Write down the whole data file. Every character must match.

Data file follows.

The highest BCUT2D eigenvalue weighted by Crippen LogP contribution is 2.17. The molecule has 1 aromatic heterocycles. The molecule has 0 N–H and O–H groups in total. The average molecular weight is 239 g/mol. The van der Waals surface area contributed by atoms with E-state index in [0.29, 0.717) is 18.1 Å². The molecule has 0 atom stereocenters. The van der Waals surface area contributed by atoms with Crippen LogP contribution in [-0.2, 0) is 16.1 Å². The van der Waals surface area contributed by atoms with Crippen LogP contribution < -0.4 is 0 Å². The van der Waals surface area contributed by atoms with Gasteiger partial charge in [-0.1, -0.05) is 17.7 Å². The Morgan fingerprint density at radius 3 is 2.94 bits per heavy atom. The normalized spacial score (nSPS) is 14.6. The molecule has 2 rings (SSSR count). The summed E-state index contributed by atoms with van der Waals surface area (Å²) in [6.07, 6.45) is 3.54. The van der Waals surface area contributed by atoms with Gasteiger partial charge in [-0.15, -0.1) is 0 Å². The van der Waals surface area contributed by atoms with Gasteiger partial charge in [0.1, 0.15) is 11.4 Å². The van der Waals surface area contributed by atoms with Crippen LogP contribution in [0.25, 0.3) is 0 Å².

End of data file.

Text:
The highest BCUT2D eigenvalue weighted by Crippen LogP contribution is 2.17. The molecule has 1 aromatic heterocycles. The molecule has 0 N–H and O–H groups in total. The average molecular weight is 239 g/mol. The van der Waals surface area contributed by atoms with E-state index in [0.29, 0.717) is 18.1 Å². The molecule has 0 atom stereocenters. The van der Waals surface area contributed by atoms with Crippen LogP contribution in [-0.2, 0) is 16.1 Å². The van der Waals surface area contributed by atoms with Crippen LogP contribution < -0.4 is 0 Å². The van der Waals surface area contributed by atoms with Gasteiger partial charge in [-0.1, -0.05) is 17.7 Å². The Morgan fingerprint density at radius 3 is 2.94 bits per heavy atom. The normalized spacial score (nSPS) is 14.6. The molecule has 2 rings (SSSR count). The summed E-state index contributed by atoms with van der Waals surface area (Å²) in [6.07, 6.45) is 3.54. The van der Waals surface area contributed by atoms with Gasteiger partial charge in [-0.15, -0.1) is 0 Å². The van der Waals surface area contributed by atoms with Gasteiger partial charge in [0.1, 0.15) is 11.4 Å². The van der Waals surface area contributed by atoms with Crippen LogP contribution in [0.25, 0.3) is 0 Å².